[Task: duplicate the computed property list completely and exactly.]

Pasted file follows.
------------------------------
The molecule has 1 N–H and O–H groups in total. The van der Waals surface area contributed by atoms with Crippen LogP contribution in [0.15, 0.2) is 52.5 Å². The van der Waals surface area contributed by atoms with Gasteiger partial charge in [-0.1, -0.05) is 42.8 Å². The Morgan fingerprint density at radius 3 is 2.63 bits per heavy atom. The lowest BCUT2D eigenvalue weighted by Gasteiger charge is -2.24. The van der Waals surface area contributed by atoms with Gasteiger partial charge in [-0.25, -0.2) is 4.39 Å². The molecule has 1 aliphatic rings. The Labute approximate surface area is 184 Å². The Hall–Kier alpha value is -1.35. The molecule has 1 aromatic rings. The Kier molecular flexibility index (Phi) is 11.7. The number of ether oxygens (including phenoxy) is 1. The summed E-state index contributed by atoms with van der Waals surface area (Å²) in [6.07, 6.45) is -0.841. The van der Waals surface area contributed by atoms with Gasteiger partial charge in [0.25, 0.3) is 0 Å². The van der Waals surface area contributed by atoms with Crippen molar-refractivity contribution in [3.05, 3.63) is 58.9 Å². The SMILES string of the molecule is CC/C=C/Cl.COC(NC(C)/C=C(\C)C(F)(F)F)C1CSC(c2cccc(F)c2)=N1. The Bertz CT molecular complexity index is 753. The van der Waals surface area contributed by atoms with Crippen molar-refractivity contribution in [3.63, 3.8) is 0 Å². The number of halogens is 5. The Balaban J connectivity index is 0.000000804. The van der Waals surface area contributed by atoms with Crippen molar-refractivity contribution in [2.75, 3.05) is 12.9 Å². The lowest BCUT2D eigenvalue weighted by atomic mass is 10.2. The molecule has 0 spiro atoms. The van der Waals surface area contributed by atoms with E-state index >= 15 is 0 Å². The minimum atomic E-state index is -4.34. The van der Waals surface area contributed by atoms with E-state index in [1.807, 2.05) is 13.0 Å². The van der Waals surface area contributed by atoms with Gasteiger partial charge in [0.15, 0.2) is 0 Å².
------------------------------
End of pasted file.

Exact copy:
The molecule has 1 N–H and O–H groups in total. The van der Waals surface area contributed by atoms with Crippen LogP contribution in [0.15, 0.2) is 52.5 Å². The van der Waals surface area contributed by atoms with Gasteiger partial charge in [-0.1, -0.05) is 42.8 Å². The Morgan fingerprint density at radius 3 is 2.63 bits per heavy atom. The lowest BCUT2D eigenvalue weighted by Gasteiger charge is -2.24. The van der Waals surface area contributed by atoms with Gasteiger partial charge in [-0.25, -0.2) is 4.39 Å². The molecule has 1 aliphatic rings. The Labute approximate surface area is 184 Å². The Hall–Kier alpha value is -1.35. The molecule has 1 aromatic rings. The Kier molecular flexibility index (Phi) is 11.7. The number of ether oxygens (including phenoxy) is 1. The summed E-state index contributed by atoms with van der Waals surface area (Å²) in [6.07, 6.45) is -0.841. The van der Waals surface area contributed by atoms with Gasteiger partial charge in [0.25, 0.3) is 0 Å². The van der Waals surface area contributed by atoms with Crippen molar-refractivity contribution in [3.05, 3.63) is 58.9 Å². The SMILES string of the molecule is CC/C=C/Cl.COC(NC(C)/C=C(\C)C(F)(F)F)C1CSC(c2cccc(F)c2)=N1. The Bertz CT molecular complexity index is 753. The van der Waals surface area contributed by atoms with Crippen molar-refractivity contribution in [3.63, 3.8) is 0 Å². The number of halogens is 5. The Balaban J connectivity index is 0.000000804. The van der Waals surface area contributed by atoms with Crippen molar-refractivity contribution in [2.75, 3.05) is 12.9 Å². The lowest BCUT2D eigenvalue weighted by atomic mass is 10.2. The molecule has 0 spiro atoms. The van der Waals surface area contributed by atoms with E-state index >= 15 is 0 Å². The minimum atomic E-state index is -4.34. The van der Waals surface area contributed by atoms with E-state index in [1.807, 2.05) is 13.0 Å². The van der Waals surface area contributed by atoms with Gasteiger partial charge in [0.15, 0.2) is 0 Å².